“To make a reservation two to seven days from now, please press two.”
I press two. An agent picks up after three rings.
“Mobility Agent 524521. May I have your client identification number, please?”
I give it to him.
“How may I help you, Mr. Nagle?”
“I would like to make a ride for Thursday, please.
“Mr. Nagle, you already have two rides scheduled for that day.”
“I know. I want to go somewhere else.”
“And you are keeping the other rides?”
“Where are you going?” There is a note of slight disbelief in his voice.
“The Ottobar, 2549 North Howard.”
“Is this a business?”
“And what will you be doing there?”
“Seeing a band.”
“What time do you need to be there?”
“And what time will you return?”
I have this conversation every Saturday morning, when I make my extracurricular Mobility rides. Even in 2018, almost 30 years after the Americans With Disabilities Act, the idea of a disabled person living a relatively normal life is still a novelty. I’m usually the only handicapped guy in the room.
I have cerebral palsy, which means my body has too much muscle tone, making my muscles tight and spastic. I can’t walk and use a wheelchair. It’s like living an episode of TV’s “Perfect Strangers,” except when Balki does his dance of joy, my body tightens up and I can’t breathe. Once you’ve witnessed a spasm, you never forget it, which makes me a ton of fun at parties.
Our culture has a very specific idea of what a disabled person should be. We are either inspirational vessels for able-bodied people to project their pity onto, or we are gung-ho “Murderball” types who consider handicapped people that haven’t climbed the K2 to be complete and total wimps.
I fall into neither one of those categories. I’m not going to feed you the same old song and dance about how I wouldn’t change my disability for anything. I would. Imagine being 33 years old and having a trip to Chipotle being one of the only spontaneous activities you can do. It sucks. Every part of my life is planned down to the minute, except for what I’m listening to (The Replacements, thanks for asking). It requires an enormous amount of patience, which is hard to muster sometimes.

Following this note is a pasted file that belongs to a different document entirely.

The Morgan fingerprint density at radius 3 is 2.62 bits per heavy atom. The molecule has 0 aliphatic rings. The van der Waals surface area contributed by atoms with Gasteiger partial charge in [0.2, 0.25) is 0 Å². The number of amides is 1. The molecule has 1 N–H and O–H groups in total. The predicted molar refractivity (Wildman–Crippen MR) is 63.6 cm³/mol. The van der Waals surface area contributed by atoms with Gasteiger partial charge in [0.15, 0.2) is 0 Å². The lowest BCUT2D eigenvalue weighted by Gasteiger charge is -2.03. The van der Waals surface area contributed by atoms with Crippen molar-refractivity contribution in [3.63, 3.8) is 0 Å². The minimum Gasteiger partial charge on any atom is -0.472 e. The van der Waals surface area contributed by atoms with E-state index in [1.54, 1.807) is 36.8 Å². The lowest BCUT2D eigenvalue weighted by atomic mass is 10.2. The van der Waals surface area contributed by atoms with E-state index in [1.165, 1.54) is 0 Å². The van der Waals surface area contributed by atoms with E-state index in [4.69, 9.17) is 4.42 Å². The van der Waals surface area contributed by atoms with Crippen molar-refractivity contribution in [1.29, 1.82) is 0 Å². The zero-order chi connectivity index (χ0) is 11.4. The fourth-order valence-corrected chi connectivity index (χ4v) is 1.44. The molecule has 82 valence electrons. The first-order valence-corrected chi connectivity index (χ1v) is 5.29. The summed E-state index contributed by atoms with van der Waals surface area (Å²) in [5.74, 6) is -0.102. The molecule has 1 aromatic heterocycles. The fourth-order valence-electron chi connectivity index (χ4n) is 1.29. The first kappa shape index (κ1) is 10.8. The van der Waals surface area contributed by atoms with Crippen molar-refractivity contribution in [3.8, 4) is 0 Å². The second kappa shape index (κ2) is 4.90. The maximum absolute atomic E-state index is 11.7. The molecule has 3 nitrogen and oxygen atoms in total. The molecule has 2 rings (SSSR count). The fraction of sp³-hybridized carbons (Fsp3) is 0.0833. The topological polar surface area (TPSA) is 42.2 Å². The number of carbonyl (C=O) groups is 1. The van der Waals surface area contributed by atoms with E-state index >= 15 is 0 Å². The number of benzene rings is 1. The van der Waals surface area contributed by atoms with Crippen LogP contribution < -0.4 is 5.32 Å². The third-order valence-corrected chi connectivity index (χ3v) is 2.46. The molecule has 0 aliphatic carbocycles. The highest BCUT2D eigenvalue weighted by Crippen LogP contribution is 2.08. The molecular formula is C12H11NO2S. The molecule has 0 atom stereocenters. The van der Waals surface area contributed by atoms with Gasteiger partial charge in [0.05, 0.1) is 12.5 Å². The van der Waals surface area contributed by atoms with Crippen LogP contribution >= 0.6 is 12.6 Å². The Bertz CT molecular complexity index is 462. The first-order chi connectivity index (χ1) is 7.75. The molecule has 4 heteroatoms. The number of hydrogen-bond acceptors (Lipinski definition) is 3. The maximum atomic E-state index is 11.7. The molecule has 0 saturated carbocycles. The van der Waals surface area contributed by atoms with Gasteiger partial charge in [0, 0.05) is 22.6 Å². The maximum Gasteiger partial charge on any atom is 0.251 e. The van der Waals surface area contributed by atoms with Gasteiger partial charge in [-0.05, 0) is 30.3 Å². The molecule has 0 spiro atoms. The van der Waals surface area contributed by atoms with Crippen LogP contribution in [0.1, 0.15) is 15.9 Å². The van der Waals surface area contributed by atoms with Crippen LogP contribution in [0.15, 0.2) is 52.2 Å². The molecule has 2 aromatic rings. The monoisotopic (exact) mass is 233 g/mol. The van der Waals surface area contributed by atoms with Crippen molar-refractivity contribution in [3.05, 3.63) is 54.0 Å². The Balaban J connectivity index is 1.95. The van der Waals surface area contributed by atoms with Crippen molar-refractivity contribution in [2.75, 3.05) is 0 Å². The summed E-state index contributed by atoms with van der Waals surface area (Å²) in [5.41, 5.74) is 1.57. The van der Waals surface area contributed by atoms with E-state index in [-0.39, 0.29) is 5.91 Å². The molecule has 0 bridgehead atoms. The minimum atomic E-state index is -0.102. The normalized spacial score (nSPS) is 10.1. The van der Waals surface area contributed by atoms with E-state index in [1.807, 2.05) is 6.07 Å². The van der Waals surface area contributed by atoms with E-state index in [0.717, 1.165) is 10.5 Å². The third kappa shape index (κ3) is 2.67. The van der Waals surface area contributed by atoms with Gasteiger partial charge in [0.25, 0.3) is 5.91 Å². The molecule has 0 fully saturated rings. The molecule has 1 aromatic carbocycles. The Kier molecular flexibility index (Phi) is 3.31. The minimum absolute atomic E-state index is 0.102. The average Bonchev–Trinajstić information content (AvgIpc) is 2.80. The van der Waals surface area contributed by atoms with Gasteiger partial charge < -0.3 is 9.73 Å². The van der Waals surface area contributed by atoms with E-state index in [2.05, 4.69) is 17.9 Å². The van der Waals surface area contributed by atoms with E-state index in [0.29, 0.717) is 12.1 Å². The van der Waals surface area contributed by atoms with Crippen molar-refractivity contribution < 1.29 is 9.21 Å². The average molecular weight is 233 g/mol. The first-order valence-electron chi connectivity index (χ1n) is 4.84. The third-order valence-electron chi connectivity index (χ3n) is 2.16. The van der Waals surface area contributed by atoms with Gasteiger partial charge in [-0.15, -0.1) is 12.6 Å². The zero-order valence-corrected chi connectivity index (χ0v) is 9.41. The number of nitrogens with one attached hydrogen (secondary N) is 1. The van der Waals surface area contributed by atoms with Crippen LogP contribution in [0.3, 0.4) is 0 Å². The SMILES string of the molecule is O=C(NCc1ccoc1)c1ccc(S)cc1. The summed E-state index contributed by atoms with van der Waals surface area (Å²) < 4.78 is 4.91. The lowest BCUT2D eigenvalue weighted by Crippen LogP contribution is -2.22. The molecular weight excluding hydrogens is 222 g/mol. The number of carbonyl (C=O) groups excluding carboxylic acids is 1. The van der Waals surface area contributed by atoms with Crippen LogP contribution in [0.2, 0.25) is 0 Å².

When you are disabled, you hear the word “advocacy” a lot, as in: “John, you’d be a great advocate.” It’s flattering to hear, but when these well-meaning (usually able-bodied) people suggest that to me, they have a very specific form of advocacy, which are speeches and joining groups. I’ve done plenty of both, and it’s not really my style.
I advocate for myself by going to shows, by going to the movies, by getting that burrito bowl at Chipotle. The more people see me out and about in this great of city of ours, the less odd it becomes. By visiting spaces that I technically shouldn’t be in, it helps to open doors for other people like me.